2. Whirring Motors

She alone stopped when her breath caught light clouds in the evening time. The stone edgework of the college and its neighbouring student laboratories loomed out of the spring heat.

Checking the entrance-way a second time, Zara pressed on, tripping up and over each curb she passed. No minute was spared on making her way softly. She hurried around the front of the college, whiter in its luring façade, to where the laboratories were far more lax in their types of security.

One more glance was shot back at the night sky, in case Continent-born Freidrich deigned to appear from behind a gaslamp. With a foreign name like Freidrich, he was hardly a part of the forces his father and grandfather had served. Zara had heard her own grandfather relate the tale of his pacifism in-between war-torn lives. How could Friedrich do such a monstrous act, even to his own family? He had to have been bribed or something.

Thinking of her relation alone, Zara scowled and slammed her elbow into the first simple swing lock. Having been put under so much strain before, it easily cracked open with no more effort.

Zara pushed through the door into the laboratory, another door creaking to her right. She shoved it to. There were no ways of raising an alarm so quickly, and, if someone had noticed her breaking in, they would have apprehended her by now.

Zara shook her curls off her shoulders, wishing she’d tied up the black tendrils before leaving; she would have to do with pushing the lines out of her vision.

Cold chutes made a path through the many laboratories of the building; of them, Zara had only been in six and one lecture theatre. Nevertheless, she strained her eyes against the warming lamps, automated by her presence, and hurried forward, pressing her back against the steel shaded walls.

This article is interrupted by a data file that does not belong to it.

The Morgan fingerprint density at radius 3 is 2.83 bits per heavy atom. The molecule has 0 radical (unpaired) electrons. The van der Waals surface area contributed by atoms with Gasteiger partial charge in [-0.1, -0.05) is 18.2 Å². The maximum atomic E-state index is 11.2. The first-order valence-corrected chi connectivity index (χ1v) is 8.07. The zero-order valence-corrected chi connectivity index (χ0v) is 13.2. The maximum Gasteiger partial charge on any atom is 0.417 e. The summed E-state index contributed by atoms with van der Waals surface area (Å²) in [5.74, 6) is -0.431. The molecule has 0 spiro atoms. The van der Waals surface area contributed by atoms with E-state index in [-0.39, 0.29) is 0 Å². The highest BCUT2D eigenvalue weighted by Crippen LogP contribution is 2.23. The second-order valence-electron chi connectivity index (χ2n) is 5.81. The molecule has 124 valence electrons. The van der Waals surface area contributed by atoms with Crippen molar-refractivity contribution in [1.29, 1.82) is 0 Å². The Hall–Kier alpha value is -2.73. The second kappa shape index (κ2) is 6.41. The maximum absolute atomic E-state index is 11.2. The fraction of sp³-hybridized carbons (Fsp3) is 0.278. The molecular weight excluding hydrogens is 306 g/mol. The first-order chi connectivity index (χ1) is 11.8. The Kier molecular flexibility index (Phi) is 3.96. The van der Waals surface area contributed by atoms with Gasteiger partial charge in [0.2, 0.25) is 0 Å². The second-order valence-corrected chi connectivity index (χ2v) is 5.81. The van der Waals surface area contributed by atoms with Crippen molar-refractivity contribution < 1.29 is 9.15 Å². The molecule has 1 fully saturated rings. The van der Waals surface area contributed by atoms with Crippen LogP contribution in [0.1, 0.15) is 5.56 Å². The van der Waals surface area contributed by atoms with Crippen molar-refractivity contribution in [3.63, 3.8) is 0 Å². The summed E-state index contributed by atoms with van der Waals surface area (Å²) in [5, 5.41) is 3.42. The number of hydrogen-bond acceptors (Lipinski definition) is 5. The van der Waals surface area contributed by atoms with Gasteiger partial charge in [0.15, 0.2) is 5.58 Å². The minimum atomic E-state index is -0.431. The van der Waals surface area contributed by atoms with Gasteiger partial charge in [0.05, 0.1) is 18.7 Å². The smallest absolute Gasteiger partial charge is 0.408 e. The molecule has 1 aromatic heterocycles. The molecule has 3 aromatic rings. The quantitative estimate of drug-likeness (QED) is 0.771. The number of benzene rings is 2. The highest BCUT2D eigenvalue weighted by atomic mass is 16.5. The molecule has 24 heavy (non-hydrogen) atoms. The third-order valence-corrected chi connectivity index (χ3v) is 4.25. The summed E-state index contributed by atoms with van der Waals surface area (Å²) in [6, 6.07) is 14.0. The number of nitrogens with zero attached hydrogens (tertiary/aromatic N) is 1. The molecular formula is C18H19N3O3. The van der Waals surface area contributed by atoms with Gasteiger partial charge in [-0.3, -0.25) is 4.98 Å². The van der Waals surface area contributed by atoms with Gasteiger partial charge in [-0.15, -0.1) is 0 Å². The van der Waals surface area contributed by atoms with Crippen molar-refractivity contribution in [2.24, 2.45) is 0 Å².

Those chills running down her spine were certainly not imaginary!

And in that nighttime, she heard her breath catch.

She counted the labs as she passed them. They were numbered irregularly, room five, eight, eleven. The time-manipulator lay in the house of room thirteen, a vaster room with panels open to the sky if necessary. If ever a machine needed ‘fresh’ air.

The inner door was unlocked, yet that didn’t surprise Zara. She wasn't even sure if the laboratories had locks. They relied on the burly weight of the front door deep within the painted face. Unlucky for them that she could ‘unlock’ the back with a tilt of her hand, then. Zara smirked, casting her eyebrows around the room.

She strolled over to a panel in the far wall. Black and hinged, behind the plating lay the manual switch, the only initiator for the time-manipulator. Zara opened the plating and inserted her key into the jagged hole made for it. She rotated it a quarter-turn, smiling at the following click and whir.

So far, so good. Breaking in became easy, though. She possessed a key and knowledge. Zara wasn't getting all her hopes up yet.

In the dark night, the wall level was exposed, as always. Its leathery bars called to Zara, begging her to move them up into action.

She slammed her hands down onto the lever. Cranking her rebellious smile up a notch, she forced the wall lever upright; with a clunk, it wobbled through its motions. In one moment, the little beads of energy would master the spurious machine – into life, no less.

Zara trembled as the boom of the power-initiation rattled through her ears. The hum morphed into green and blue hazes; she shielded her eyes against the colour-razing. The manipulator always groaned, but today the sound was an anguished moan. It opened its eyes and received the entry. It knew of her forcefulness. That machine always had a life of its own – literally. It pulsed and bubbled, dormant in the low murmur. Any higher voltage for the moment and the beast would awaken.

Zara strode across the room, low heels casting echoing clicks amidst the silence. The tense room was on edge. The great machine was an iceburg, showing Zara the face of its bare electrics. She eyed the wall of grey, three eyes blinking out cerise at her. As normal.

It was stupid that, even after a year of study, she had never ventured into the cavernous body below the water's edge. Now the metal jutted, raw, and beckoned with its hole of a mouth. Zara took one more deep breath of oxygen, before pushing through the steel frame. The strain ached on her shoulders the most. If this door alone was too weighty...

No, she wouldn't think that way. Her new plan had to work.

The End

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